Well, it is 1959, and it is Bible-belt Kansas—the ultimate family-values setting. So we have to expect that there are some seriously traditional views about what it means to be a man in that society. In the case of Dick Hickock, we see a pretty warped version of hyper-masculinity: too much fighting and too much sex, as Randle P. McMurphy said (although he didn't say "sex"). Far be it from Shmoop to tell y'all what a real man is. We're just giving you In Cold Blood: Capote's snapshot of a place and time. But to be fair, there were some guys who refused to be stereotyped.
Questions About Men and Masculinity
What is it about rural areas that seems to make them more traditional in their values?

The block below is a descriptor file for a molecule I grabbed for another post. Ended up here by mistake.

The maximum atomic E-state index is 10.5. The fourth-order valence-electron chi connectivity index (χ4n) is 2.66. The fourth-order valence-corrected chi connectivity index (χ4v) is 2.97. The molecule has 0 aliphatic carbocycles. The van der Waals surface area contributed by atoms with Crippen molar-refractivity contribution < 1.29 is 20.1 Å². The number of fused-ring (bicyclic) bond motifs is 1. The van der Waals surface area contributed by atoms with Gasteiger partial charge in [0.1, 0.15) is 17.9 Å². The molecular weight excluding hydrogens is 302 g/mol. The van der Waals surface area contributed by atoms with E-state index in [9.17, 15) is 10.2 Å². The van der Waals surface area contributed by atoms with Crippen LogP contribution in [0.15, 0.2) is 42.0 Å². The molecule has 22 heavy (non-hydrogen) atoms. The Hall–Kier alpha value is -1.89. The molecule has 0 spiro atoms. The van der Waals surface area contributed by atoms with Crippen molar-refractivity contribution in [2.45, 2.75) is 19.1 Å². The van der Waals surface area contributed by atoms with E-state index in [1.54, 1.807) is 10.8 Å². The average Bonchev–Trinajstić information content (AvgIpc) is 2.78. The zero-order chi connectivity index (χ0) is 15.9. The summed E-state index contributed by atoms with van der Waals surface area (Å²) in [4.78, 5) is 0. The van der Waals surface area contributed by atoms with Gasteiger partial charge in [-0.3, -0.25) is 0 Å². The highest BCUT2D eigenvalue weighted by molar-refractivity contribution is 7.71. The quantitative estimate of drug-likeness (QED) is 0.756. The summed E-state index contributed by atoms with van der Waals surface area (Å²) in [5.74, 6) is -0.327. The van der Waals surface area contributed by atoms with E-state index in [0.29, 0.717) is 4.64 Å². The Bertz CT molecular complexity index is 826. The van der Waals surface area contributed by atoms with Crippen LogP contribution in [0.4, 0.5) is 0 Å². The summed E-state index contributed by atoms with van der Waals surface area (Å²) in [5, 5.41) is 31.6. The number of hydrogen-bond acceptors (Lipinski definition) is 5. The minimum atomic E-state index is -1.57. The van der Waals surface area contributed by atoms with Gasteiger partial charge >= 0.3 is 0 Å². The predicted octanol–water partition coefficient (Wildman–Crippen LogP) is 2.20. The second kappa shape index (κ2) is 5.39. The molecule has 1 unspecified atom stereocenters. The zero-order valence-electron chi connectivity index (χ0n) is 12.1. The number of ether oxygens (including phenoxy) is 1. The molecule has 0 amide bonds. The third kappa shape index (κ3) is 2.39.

Do you think it's surprising that Capote was eventually so well-accepted by the locals?
Would Kenyon and Nancy Clutter have grown up to have traditional families like their parents?
What frees up Herb Clutter and Alvin Dewey to break some stereotypes of husbands?
Chew on This
Traditional sex roles create social harmony because everyone knows what's expected of them, just like Tevye says.
Traditional sex roles prevent people from achieving their potential and create bitterness and disharmony.